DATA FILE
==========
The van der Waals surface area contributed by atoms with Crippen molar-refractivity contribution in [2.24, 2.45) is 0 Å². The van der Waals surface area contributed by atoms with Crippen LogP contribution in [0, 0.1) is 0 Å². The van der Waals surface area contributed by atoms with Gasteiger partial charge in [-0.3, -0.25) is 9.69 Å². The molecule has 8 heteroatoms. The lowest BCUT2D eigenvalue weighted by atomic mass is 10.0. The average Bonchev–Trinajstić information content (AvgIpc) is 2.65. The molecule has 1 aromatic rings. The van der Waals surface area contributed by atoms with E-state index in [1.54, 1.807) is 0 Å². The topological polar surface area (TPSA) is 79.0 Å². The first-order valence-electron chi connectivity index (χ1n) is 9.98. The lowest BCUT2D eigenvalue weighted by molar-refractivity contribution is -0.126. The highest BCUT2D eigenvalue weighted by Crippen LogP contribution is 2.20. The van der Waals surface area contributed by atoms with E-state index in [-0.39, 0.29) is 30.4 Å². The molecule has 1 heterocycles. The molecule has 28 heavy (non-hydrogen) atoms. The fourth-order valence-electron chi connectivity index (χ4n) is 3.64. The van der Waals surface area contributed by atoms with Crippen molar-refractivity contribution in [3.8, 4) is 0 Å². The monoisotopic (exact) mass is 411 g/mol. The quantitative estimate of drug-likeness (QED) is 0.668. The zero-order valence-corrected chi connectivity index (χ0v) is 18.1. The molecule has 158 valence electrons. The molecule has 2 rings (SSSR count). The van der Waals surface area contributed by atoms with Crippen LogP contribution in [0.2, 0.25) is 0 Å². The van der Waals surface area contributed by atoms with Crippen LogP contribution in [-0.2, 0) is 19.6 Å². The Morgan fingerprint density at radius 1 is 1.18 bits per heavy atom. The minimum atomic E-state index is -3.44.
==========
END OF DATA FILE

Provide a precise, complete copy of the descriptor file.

The van der Waals surface area contributed by atoms with Crippen molar-refractivity contribution in [2.24, 2.45) is 0 Å². The van der Waals surface area contributed by atoms with Crippen LogP contribution in [0, 0.1) is 0 Å². The van der Waals surface area contributed by atoms with Gasteiger partial charge in [-0.3, -0.25) is 9.69 Å². The molecule has 8 heteroatoms. The lowest BCUT2D eigenvalue weighted by atomic mass is 10.0. The average Bonchev–Trinajstić information content (AvgIpc) is 2.65. The molecule has 1 aromatic rings. The van der Waals surface area contributed by atoms with E-state index in [1.54, 1.807) is 0 Å². The topological polar surface area (TPSA) is 79.0 Å². The first-order valence-electron chi connectivity index (χ1n) is 9.98. The lowest BCUT2D eigenvalue weighted by molar-refractivity contribution is -0.126. The highest BCUT2D eigenvalue weighted by Crippen LogP contribution is 2.20. The van der Waals surface area contributed by atoms with E-state index in [-0.39, 0.29) is 30.4 Å². The molecule has 1 heterocycles. The molecule has 28 heavy (non-hydrogen) atoms. The fourth-order valence-electron chi connectivity index (χ4n) is 3.64. The van der Waals surface area contributed by atoms with Crippen molar-refractivity contribution in [3.8, 4) is 0 Å². The monoisotopic (exact) mass is 411 g/mol. The quantitative estimate of drug-likeness (QED) is 0.668. The zero-order valence-corrected chi connectivity index (χ0v) is 18.1. The molecule has 158 valence electrons. The molecule has 2 rings (SSSR count). The van der Waals surface area contributed by atoms with Crippen LogP contribution in [0.2, 0.25) is 0 Å². The van der Waals surface area contributed by atoms with Crippen LogP contribution in [-0.2, 0) is 19.6 Å². The Morgan fingerprint density at radius 1 is 1.18 bits per heavy atom. The minimum atomic E-state index is -3.44.